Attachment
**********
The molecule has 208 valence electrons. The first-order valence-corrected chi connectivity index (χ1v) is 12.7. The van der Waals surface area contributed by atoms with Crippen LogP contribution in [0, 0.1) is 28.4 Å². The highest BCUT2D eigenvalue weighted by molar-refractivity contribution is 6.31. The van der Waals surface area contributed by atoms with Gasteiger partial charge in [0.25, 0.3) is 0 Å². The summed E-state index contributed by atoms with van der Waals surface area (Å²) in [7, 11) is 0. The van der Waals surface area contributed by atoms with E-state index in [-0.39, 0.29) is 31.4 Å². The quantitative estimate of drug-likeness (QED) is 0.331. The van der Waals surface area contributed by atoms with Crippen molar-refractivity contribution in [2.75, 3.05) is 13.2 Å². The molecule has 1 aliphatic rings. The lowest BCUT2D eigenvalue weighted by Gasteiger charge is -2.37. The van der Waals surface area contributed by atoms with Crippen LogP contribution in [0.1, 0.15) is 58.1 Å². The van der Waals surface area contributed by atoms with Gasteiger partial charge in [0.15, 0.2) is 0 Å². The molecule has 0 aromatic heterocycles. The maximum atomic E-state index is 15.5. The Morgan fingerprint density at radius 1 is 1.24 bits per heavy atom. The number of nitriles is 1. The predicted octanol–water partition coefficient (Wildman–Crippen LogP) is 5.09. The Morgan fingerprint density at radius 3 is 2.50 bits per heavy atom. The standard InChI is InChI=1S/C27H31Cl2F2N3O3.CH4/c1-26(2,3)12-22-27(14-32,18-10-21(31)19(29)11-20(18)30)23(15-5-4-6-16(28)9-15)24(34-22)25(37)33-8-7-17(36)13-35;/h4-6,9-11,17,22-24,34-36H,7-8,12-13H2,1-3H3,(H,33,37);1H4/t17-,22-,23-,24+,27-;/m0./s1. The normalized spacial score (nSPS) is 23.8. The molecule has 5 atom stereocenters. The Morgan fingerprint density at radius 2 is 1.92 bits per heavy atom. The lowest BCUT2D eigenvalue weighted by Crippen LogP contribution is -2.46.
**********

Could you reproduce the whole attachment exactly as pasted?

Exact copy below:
The molecule has 208 valence electrons. The first-order valence-corrected chi connectivity index (χ1v) is 12.7. The van der Waals surface area contributed by atoms with Crippen LogP contribution in [0, 0.1) is 28.4 Å². The highest BCUT2D eigenvalue weighted by molar-refractivity contribution is 6.31. The van der Waals surface area contributed by atoms with Gasteiger partial charge in [0.25, 0.3) is 0 Å². The summed E-state index contributed by atoms with van der Waals surface area (Å²) in [7, 11) is 0. The van der Waals surface area contributed by atoms with E-state index in [-0.39, 0.29) is 31.4 Å². The quantitative estimate of drug-likeness (QED) is 0.331. The van der Waals surface area contributed by atoms with Crippen molar-refractivity contribution in [2.75, 3.05) is 13.2 Å². The molecule has 1 aliphatic rings. The lowest BCUT2D eigenvalue weighted by Gasteiger charge is -2.37. The van der Waals surface area contributed by atoms with Crippen LogP contribution in [0.1, 0.15) is 58.1 Å². The van der Waals surface area contributed by atoms with Gasteiger partial charge in [0.15, 0.2) is 0 Å². The molecule has 0 aromatic heterocycles. The maximum atomic E-state index is 15.5. The Morgan fingerprint density at radius 1 is 1.24 bits per heavy atom. The number of nitriles is 1. The predicted octanol–water partition coefficient (Wildman–Crippen LogP) is 5.09. The Morgan fingerprint density at radius 3 is 2.50 bits per heavy atom. The standard InChI is InChI=1S/C27H31Cl2F2N3O3.CH4/c1-26(2,3)12-22-27(14-32,18-10-21(31)19(29)11-20(18)30)23(15-5-4-6-16(28)9-15)24(34-22)25(37)33-8-7-17(36)13-35;/h4-6,9-11,17,22-24,34-36H,7-8,12-13H2,1-3H3,(H,33,37);1H4/t17-,22-,23-,24+,27-;/m0./s1. The normalized spacial score (nSPS) is 23.8. The molecule has 5 atom stereocenters. The Morgan fingerprint density at radius 2 is 1.92 bits per heavy atom. The lowest BCUT2D eigenvalue weighted by Crippen LogP contribution is -2.46.